Britology Watch: Deconstructing \’British Values\’

29 July 2012

Further thoughts on the Olympics opening ceremony: a new British nationalism

At two days’ remove from the London Olympics opening ceremony, I’ve been able to form a clearer idea of what its underlying narrative was and why it appeals so strongly to lovers of all things British. In short, the ceremony enacted a journey from a pre-industrial, rural, geopolitically undefined Britain made up of the four historic nations of England, Scotland, Wales and Ireland to a unified, modern, post-industrial, technological and urban British nation formed from the fusion of the historic nations together with the cultures and peoples that have immigrated to Britain in the post-war era.

Hence, although it was to some extent gratifying that the show began with the singing of the national anthems, or would-be national anthems, of the four historic nations, this places those nations firmly in the pre-modern past; whereas those same four nations were not represented as having any place or voice in the multi-ethnic Britain of today. [And at this point, I’ll just observe that Cornwall had no recognition whatsoever.] In other words, the ceremony dramatised the narrative of the new British nationalism, which sees ‘Britain’ as a civic nation to which all can belong on equal terms – those of an immigrant background alongside ‘native Britons’ – and which subsumes and traverses the supposedly more ethnic identities of England, Scotland, Wales and Ireland. The face of the nation that the ceremony presented to the world was that of multi-ethnic, mono-national Britain, in contradistinction to a historically mono-ethnic (i.e. white) but multi-national Britain.

But is this multi-ethnic face merely skin-deep? Why, for instance, did Boyle not have the courage of his Briticist convictions, and make the girl and boy that hook up via a Facebook-type social network towards the end of the narrative section of the ceremony a white-black couple, instead of having the female part played by a black-white mixed-race girl and the male role taken by a black boy? Would it have been too shocking and unacceptable to the great British public, even today, to make a white girl getting together with a black boy the focal point of the whole multi-ethnic narrative? Or why not have a white man getting it on with a black girl – or is that too suggestive of the history of colonialism and slavery the ceremony refused to touch upon? How truly multi-ethnic is this brave new Britain if such a black and white beast with two backs is unpalatable to the viewing public?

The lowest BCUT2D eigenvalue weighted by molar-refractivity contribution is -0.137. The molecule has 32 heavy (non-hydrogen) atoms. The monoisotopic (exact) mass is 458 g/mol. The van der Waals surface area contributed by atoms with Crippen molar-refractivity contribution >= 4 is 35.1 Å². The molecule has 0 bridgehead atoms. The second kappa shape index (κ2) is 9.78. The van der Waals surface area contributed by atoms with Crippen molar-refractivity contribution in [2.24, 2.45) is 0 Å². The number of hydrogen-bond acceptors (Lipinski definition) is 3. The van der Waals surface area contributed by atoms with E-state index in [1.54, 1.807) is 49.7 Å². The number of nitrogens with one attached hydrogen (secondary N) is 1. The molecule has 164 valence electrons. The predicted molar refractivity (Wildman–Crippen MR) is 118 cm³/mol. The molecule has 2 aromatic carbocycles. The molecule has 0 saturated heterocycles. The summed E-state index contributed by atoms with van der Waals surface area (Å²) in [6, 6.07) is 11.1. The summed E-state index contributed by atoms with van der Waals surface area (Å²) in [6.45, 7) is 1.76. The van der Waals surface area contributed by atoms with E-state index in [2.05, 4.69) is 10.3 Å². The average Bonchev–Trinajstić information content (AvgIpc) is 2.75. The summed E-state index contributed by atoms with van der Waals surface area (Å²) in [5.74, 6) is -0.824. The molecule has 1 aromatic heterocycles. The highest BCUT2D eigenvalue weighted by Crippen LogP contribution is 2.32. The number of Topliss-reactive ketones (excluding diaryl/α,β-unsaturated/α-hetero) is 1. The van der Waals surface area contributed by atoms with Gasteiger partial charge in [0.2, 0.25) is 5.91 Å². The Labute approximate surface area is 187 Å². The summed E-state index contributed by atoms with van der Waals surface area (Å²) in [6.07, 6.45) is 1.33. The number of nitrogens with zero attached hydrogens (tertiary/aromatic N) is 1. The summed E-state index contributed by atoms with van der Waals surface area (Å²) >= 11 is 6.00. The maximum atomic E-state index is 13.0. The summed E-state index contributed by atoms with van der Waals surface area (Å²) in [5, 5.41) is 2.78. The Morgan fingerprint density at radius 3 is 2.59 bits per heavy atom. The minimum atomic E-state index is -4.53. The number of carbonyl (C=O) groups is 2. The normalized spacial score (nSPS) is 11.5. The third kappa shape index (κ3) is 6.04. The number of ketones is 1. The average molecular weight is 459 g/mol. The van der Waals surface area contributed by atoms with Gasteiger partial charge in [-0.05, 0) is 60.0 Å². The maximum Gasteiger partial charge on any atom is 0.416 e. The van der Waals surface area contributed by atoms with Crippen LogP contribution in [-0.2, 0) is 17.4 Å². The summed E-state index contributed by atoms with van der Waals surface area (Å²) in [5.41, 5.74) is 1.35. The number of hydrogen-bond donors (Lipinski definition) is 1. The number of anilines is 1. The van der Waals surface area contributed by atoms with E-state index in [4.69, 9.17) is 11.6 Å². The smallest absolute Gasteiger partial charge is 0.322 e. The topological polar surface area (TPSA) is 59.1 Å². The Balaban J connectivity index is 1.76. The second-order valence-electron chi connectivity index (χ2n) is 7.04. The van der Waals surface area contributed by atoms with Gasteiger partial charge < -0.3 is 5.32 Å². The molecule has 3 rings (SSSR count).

This particular point touches upon the whole vacuity of the ceremony’s representation of modern Britain, with the multi-ethnic youth dancing in harmony to the fusion beats of grime music and the like. Merely one year ago, the multi-ethnic youth of areas such as Hackney – just down the road from the Olympic stadium – were rocking to a different beat as they smashed shop windows and burnt buildings to the ground. Which is the more authentic vision of contemporary Britain? Possibly both, or neither; or perhaps, one is the hope and the other is the experience. And the experience of many young English urbanites is a lack of meaningful opportunities and hope for work, education, or a better future for themselves and their families. The children may play – in the Olympics or in the disinhibited freedom of the riot – but how will they live? What are their prospects in an England denied recognition by the British state, and as citizens on the ethnic and economic margins of a marketised British society? Will the glittering spectacle of the Olympics, to which they are denied access, make them feel even more alienated from the opportunities and successes that seem reserved for a social elite: bankers, corporations, Olympians?

The opening ceremony identified Britain firmly with the Olympic ideal of nations fusing together as the Olympic rings emerged from the mills that made modern Britain. But is this ideal, in Britain’s case, a mere forgery: a fake, counterfeit image whose underlying reality is far more disunited, chaotic and ugly?

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28 July 2012

Isles of Wonder, or a world left wondering?

So what are we to make of last night’s Olympics opening ceremony? Firstly, I would have to say that it was indeed spectacular and impressive, and many moments stood out that will doubtless linger on in the memory, such as the factory funnels emerging from [England’s] green and pleasant land; the Olympic rings being forged in the steel mills; and the magnificent solution they come up with for lighting the Olympic cauldron.